Kyo partner Anvil announces merger with government contractor

Posted by John Mathewson on February 3, 2015

Anvil Dataworks, the leading FileMaker developer serving the Baltimore and Washington, D.C., markets, has officially merged with managed IT services provider Corporate Network Services (CNS) to form a new company, MainSpring. CNS has been providing innovative IT solutions to businesses, government agencies and non-profits in and around our nation’s capital since its founding in 1993.

CNS originally provided cabling services to small businesses before winning its first government contract at Fort Detrick, a United States Army Medical Command installation in Maryland. Since then, it has become a preferred partner of the Department of Defense. Just last month, CNS earned a five-year contract renewal for an Army health information management system known as Medical Communications for Combat Casualty Care, or MC4.

“People have seen us as three disparate companies, and we’ve often acted like it,” says CEO Marshall Micheals, who has taken the same role with MainSpring. “A government contractor, an IT partner and application development shop. With growth comes change, so we’ve restructured our business approach into a true IT strategy and consulting firm. Our goal is to make it easier for clients, partners and our employees to innovate and grow.”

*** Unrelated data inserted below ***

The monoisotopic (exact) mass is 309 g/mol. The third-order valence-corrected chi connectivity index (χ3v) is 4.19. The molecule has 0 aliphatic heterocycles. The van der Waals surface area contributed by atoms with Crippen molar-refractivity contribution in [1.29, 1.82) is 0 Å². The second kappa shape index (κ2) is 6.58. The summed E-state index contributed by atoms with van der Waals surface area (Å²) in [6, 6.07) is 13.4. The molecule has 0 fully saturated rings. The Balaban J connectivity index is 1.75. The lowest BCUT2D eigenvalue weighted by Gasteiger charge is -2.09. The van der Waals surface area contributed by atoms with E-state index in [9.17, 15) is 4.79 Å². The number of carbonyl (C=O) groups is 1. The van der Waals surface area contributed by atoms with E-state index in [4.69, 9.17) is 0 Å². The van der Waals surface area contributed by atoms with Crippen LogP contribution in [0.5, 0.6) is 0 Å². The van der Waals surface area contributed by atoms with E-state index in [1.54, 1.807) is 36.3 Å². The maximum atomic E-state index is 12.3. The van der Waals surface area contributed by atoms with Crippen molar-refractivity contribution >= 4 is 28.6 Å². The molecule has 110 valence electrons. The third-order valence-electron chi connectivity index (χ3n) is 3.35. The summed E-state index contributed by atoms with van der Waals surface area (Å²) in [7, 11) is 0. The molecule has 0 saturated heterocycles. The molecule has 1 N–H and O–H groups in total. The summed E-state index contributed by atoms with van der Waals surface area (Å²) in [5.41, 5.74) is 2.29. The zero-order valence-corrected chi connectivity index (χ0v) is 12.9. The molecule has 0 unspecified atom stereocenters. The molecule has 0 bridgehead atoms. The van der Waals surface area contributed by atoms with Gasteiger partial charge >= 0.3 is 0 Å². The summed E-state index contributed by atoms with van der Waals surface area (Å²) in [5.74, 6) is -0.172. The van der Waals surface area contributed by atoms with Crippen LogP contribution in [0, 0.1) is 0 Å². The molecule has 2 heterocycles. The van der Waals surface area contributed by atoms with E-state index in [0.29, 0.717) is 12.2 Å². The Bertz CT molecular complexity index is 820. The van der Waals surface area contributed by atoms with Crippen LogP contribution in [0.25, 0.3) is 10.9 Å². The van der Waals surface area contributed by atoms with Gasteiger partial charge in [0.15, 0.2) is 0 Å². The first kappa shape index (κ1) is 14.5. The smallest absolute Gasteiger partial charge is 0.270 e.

“Like Anvil, Kyo Logic is a member of the FileMaker Academy.”

Anvil was originally launched as an app development branch within CNS in 2009, focusing on FileMaker. The company has worked with the Department of Justice and the National Institutes of Health, and twice been recognized among FileMaker’s partners of the year. As this blog reported in December, Anvil developed the app that a Baltimore company uses to carry out essential safety inspections in Bangladesh textile factories.

Like Anvil, Kyo Logic is a member of the FileMaker Academy, an alliance of expert developers who help organizations of all sizes and across all industries improve their data gathering and recording processes.